A common argument for mitigating climate change is that we have a moral imperative to future generations. Most of us don't think about this moral argument much beyond this general idea. It turns out that weighing the welfare of future generations is an unavoidable aspect of any policies that have long term impacts. As a result, ethical and philosophical considerations are important to policy analysis, cost benefit analysis, and other economic analysis of climate change mitigation. The article below gives an overview of several books about the issue.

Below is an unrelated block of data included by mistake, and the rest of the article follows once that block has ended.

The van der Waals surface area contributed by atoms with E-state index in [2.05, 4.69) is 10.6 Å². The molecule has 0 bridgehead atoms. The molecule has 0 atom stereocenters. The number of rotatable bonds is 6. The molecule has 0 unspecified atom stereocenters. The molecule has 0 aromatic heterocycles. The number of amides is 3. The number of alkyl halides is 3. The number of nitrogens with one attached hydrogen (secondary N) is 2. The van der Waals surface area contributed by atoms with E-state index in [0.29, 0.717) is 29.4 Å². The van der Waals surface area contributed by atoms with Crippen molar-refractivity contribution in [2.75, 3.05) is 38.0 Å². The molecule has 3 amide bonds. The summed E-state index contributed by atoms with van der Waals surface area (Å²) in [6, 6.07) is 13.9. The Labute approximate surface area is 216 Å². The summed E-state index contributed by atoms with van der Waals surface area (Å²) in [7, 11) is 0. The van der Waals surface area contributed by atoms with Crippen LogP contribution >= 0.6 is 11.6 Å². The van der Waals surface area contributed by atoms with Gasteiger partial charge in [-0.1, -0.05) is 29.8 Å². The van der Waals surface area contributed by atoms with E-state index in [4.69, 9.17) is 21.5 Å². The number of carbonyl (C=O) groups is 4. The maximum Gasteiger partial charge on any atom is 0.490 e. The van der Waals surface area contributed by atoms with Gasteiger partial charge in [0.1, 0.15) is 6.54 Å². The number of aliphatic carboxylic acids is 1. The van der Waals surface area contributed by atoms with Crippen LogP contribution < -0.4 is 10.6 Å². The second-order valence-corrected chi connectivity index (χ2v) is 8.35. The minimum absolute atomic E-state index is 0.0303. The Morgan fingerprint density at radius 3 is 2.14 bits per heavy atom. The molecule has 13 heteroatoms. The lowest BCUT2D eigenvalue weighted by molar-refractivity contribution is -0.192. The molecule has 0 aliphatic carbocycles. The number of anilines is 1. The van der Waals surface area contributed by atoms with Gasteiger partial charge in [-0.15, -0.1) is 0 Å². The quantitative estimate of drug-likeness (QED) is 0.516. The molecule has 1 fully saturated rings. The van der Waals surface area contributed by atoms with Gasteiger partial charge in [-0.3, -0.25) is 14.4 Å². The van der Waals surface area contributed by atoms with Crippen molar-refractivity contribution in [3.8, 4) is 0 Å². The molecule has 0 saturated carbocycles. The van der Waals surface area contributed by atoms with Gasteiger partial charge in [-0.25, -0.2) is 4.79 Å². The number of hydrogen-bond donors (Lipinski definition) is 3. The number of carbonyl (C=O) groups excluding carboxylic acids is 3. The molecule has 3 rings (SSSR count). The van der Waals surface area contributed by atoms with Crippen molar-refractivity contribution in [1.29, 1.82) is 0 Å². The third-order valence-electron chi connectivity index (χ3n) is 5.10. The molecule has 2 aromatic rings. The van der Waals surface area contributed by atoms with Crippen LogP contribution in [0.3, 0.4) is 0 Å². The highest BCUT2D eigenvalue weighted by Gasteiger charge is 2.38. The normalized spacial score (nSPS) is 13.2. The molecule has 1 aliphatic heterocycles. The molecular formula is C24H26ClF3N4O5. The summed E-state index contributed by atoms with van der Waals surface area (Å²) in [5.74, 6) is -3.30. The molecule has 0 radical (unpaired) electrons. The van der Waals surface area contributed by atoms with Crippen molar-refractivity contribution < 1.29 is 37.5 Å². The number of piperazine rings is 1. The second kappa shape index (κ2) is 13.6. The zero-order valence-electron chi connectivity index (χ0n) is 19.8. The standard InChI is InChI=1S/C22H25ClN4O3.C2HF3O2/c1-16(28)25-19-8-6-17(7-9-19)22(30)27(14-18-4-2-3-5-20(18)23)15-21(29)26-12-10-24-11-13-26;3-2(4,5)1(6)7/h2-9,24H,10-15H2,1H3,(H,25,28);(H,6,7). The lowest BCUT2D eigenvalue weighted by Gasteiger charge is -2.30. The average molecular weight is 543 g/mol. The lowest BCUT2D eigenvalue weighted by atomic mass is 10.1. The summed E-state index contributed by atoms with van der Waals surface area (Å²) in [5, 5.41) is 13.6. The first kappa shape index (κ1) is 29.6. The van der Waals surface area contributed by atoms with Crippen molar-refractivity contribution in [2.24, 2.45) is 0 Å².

So far I read most of Climate Matters by John Broome, a philosopher at Oxford. It is a pretty easy read and relatively short. It's really good for a concise presentation of the important ethical considerations for climate policy and the pitfalls of economic analysis and cost-benefit analysis for climate change.
I also read half of Stephen Gardiner's A Perfect Moral Storm. It is a longer and slightly more academic exposition about ethics and climate change. It is also very good, though. Gardiner incorporates more citations of other prominent thinkers and more thoroughly dissects opposing arguments.